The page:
9th June 2006
Claude Mariottini, in a post on the “Old Testament and Baldness” linked to an article from the Mail & Guardian by Nicholas Lezard on The Horror of Going Bald. As one who at forty years still has a thick, lush, head of hair, such articles don’t concern me. The article did make reference, however, to one of my favourite(?) disturbing(!) Bible stories: the story in 2Kings 2:23-25 where Elisha calls a curse down on some children who are taunting his baldness. Here is the quote from the news article:
Baldness is a curse that demands all the fortitude at oneâ€™s disposal. It is a curse not only because it looks as though something biblical has happened to your head — it is also the way it is seen as comical, both as a fact, and as an occasion for comical reaction. The Moabites, reckless high-livers who made too many incursions into Israeli territory in the Old Testament, were afflicted, according to Jeremiah, by baldness. At one point Elisha is mocked by children (â€œThere came forth little children out of the city, and mocked him, and said unto him, Go up, thou bald head; go up, thou bald headâ€?). Later God sends a couple of she-bears from the woods and they tear 42 of the Moabites to pieces.
What I thought was odd, was the reference to the mauled children as “Moabites.” Now, perhaps I am wrong, but the context is pretty clear that the children were from Bethel, an Israelite town. While Bethel may have shifted in political ownership between the tribe of Benjamin and Ephraim, it was never Moabite. Here is the biblical passage in question:
23ï»¿ He [Elisha] went up from there to Bethel; and while he was going up on the way, some small boys came out of the city and jeered at him, saying, â€œGo away, baldhead! Go away, baldhead!â€? ï»¿24ï»¿ When he turned around and saw them, he cursed them in the name of the LORD. Then two she-bears came out of the woods and mauled forty-two of the boys. ï»¿(NRSV)
So the 42 “small boys” mauled by the bears were fellow Israelites. The biggest question surrounding this passage is “what do we make of it?” There are a number of disturbing passages in the Hebrew Bible. Many of them are horrifying illustrations of human depravity (e.g., Judges 19), which don’t necessarily reflect poorly on the deity of the Bible. But in this passage, it is God who is the implied agent behind the bears’ actions. Elisha curses the young boys “in the name of Yahweh” and then the bears go about their business.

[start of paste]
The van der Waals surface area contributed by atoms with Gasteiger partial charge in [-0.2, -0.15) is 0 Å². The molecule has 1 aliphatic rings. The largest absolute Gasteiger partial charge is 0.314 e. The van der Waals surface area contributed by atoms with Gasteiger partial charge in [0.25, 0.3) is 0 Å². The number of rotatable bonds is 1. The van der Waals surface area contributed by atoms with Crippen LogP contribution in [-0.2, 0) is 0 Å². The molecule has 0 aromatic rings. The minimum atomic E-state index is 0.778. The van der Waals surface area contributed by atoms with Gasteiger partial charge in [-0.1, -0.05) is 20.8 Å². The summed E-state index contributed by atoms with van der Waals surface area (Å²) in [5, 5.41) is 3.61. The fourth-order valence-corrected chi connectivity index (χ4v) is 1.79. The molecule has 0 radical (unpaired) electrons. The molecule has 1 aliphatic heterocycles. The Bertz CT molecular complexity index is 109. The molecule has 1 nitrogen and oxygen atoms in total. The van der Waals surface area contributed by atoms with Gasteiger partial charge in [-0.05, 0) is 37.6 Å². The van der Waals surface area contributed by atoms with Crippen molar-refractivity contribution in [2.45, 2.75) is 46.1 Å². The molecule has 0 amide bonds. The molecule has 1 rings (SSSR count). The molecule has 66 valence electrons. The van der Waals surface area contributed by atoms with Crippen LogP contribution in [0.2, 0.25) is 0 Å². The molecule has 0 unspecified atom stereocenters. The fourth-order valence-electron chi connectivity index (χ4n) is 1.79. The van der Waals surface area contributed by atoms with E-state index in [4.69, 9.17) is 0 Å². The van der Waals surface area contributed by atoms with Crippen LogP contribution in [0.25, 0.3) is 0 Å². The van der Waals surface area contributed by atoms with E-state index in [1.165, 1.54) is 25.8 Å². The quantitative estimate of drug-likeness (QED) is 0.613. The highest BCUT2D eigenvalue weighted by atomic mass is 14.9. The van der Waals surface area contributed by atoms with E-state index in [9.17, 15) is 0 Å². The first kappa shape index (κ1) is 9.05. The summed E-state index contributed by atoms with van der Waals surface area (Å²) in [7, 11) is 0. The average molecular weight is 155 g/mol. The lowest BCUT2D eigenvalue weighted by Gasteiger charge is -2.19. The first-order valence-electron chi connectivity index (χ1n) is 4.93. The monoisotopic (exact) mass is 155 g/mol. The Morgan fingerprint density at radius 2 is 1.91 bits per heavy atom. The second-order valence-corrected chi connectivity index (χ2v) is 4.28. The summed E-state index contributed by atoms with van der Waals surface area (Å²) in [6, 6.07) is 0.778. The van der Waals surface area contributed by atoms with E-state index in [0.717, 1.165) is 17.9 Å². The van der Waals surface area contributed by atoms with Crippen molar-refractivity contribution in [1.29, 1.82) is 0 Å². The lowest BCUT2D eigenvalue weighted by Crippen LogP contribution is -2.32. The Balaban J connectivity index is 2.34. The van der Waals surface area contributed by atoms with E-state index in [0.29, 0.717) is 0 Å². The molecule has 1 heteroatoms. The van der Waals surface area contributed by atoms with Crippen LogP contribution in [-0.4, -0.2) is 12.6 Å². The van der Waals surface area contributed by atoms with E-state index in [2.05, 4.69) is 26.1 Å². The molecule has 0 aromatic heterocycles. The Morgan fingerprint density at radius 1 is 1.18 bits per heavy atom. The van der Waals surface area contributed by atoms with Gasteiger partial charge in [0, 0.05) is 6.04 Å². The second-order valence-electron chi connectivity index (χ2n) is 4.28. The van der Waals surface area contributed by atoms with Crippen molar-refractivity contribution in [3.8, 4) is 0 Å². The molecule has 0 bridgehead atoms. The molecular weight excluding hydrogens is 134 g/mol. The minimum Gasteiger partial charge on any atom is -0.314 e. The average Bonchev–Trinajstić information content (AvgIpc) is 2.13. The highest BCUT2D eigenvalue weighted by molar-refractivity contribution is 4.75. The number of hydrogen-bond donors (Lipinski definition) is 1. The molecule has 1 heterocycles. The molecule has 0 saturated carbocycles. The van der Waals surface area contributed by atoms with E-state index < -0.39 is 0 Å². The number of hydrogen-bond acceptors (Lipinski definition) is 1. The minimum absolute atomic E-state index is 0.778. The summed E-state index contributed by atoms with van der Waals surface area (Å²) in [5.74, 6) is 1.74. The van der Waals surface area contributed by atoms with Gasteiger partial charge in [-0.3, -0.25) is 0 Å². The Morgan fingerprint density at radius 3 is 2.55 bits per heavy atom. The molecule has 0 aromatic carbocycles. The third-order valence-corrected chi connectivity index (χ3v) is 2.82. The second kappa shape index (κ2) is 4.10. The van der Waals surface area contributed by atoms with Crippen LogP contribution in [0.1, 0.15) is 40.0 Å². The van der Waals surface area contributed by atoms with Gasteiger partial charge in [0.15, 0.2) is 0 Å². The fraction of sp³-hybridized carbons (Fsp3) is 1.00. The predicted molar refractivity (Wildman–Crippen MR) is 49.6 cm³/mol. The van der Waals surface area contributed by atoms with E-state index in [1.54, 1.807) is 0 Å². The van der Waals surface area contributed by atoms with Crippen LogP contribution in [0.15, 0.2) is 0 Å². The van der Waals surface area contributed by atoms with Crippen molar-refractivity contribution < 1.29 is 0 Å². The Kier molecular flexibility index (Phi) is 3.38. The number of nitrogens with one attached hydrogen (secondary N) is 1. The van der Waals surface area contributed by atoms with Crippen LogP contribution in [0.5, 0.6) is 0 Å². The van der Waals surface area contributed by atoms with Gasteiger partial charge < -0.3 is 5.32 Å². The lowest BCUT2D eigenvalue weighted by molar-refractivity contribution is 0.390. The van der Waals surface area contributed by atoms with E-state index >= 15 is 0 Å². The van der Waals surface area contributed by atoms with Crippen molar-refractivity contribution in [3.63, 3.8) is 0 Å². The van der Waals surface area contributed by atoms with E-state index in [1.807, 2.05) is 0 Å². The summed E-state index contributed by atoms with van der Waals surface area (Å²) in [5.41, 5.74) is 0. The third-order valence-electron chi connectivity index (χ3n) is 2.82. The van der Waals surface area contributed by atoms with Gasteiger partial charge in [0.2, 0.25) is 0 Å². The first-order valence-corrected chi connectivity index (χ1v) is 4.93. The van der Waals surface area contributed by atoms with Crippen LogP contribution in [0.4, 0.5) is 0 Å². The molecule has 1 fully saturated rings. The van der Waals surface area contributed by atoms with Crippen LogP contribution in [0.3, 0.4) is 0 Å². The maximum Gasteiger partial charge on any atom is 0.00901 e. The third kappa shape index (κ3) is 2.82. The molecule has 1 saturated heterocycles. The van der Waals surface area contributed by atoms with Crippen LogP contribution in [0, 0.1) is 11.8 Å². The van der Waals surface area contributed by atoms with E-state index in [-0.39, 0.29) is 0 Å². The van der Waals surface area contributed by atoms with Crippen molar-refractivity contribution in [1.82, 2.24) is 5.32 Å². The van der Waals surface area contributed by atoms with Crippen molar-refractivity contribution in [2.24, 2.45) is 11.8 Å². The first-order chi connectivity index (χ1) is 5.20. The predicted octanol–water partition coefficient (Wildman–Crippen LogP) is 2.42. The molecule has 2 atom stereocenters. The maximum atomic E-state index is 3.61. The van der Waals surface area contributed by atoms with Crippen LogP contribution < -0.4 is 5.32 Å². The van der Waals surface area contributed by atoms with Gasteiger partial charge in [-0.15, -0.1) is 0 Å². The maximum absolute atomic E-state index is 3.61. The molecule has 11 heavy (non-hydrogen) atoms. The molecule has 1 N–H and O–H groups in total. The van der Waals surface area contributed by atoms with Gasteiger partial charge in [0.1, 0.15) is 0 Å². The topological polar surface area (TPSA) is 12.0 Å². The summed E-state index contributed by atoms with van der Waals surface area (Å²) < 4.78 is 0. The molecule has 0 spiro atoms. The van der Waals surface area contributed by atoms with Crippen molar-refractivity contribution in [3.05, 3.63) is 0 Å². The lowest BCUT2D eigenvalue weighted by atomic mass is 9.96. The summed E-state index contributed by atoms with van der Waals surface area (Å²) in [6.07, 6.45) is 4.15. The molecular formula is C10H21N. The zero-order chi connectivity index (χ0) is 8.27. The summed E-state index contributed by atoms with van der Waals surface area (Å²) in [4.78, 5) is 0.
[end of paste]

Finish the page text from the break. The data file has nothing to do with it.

The problematic nature of this passage has led to much exegetical gymnastics by commentators trying to make this passage less morally offensive. Many suppose the boys taunted Elisha at the instigation of their parents and that the who event was to be a prophetic warning to the inhabitants of Bethel. Others suggest the “young boys” were teenage ruffians, though the Hebrew makes this unlikely (while × ×¢×¨ “lad” “boy” by itself may suggest adolecents, it is qualified by ×§×˜×Ÿ “small,” which suggest they were on the younger end of things). Still others suggest that by taunting him to lit. “go up” they are wishing for his death (or at least his departure from this earth, perhaps similar to Elijah’s). Most of the explanations focus on the idea that when the boys taunted the prophet of Yahweh, it was tantamount to taunting God himself, and that their mauling is somehow justified. Obviously the adage, “sticks and stones may break my bones, but words can never hurt me” doesn’t apply to prophets! (This to me is the real problem with this passage, no matter how bad these boys were, their judgement sure seems to me to be out of proportion).
Any moral justification aside, God using animals to bring about his judgement is found elsewhere in Kings (1 Kgs 13:20â€“24ï»¿ and ï»¿20:35â€“36ï»¿). This is also akin to other extreme judgements in connection with the violation of the sacred (e.g., the touching of the Ark of the Covenant in 2Sam 6). Perhaps there is something in the many explanations offered about this passage. While this may be the case, I tend to think this is just one of those passages that reveal the dark side of the God of the Bible and it is better to let stand, rather than offer poor explanations to make it more morally palatable.
What do you think?